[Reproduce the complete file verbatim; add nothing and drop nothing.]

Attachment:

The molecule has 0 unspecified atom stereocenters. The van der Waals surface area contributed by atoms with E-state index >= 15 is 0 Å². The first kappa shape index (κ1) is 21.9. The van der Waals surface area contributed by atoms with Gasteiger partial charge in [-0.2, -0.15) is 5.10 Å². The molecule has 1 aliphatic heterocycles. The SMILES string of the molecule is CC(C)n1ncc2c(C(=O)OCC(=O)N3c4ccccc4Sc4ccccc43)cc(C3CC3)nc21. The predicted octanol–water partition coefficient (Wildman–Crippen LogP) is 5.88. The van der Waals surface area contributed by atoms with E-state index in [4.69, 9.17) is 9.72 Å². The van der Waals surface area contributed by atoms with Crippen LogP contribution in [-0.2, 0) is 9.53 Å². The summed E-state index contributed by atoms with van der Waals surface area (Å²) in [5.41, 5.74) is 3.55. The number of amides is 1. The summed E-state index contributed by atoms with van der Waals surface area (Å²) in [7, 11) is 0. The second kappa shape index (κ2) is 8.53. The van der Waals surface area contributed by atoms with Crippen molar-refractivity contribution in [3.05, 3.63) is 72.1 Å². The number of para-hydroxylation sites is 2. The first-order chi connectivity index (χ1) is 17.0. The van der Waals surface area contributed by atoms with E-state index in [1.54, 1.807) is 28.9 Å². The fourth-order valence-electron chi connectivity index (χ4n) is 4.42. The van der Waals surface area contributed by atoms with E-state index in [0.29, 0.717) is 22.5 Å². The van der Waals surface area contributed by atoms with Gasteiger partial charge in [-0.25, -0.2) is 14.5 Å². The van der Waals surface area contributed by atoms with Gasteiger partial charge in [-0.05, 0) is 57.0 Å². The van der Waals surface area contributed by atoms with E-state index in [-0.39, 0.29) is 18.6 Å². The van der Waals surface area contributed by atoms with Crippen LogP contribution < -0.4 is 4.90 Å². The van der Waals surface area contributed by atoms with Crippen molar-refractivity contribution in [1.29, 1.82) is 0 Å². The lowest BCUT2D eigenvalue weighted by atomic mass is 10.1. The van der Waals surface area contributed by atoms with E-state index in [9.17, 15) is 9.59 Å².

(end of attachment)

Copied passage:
The molecule has 0 unspecified atom stereocenters. The van der Waals surface area contributed by atoms with E-state index >= 15 is 0 Å². The first kappa shape index (κ1) is 21.9. The van der Waals surface area contributed by atoms with Gasteiger partial charge in [-0.2, -0.15) is 5.10 Å². The molecule has 1 aliphatic heterocycles. The SMILES string of the molecule is CC(C)n1ncc2c(C(=O)OCC(=O)N3c4ccccc4Sc4ccccc43)cc(C3CC3)nc21. The predicted octanol–water partition coefficient (Wildman–Crippen LogP) is 5.88. The van der Waals surface area contributed by atoms with E-state index in [4.69, 9.17) is 9.72 Å². The van der Waals surface area contributed by atoms with Crippen LogP contribution in [-0.2, 0) is 9.53 Å². The summed E-state index contributed by atoms with van der Waals surface area (Å²) in [5.41, 5.74) is 3.55. The number of amides is 1. The summed E-state index contributed by atoms with van der Waals surface area (Å²) in [7, 11) is 0. The second kappa shape index (κ2) is 8.53. The van der Waals surface area contributed by atoms with Crippen molar-refractivity contribution in [3.05, 3.63) is 72.1 Å². The number of para-hydroxylation sites is 2. The first-order chi connectivity index (χ1) is 17.0. The van der Waals surface area contributed by atoms with E-state index in [1.54, 1.807) is 28.9 Å². The fourth-order valence-electron chi connectivity index (χ4n) is 4.42. The van der Waals surface area contributed by atoms with E-state index in [0.29, 0.717) is 22.5 Å². The van der Waals surface area contributed by atoms with Gasteiger partial charge in [-0.25, -0.2) is 14.5 Å². The van der Waals surface area contributed by atoms with Gasteiger partial charge in [-0.05, 0) is 57.0 Å². The van der Waals surface area contributed by atoms with E-state index in [-0.39, 0.29) is 18.6 Å². The van der Waals surface area contributed by atoms with Crippen LogP contribution < -0.4 is 4.90 Å². The van der Waals surface area contributed by atoms with Crippen molar-refractivity contribution in [1.29, 1.82) is 0 Å². The lowest BCUT2D eigenvalue weighted by atomic mass is 10.1. The van der Waals surface area contributed by atoms with E-state index in [9.17, 15) is 9.59 Å².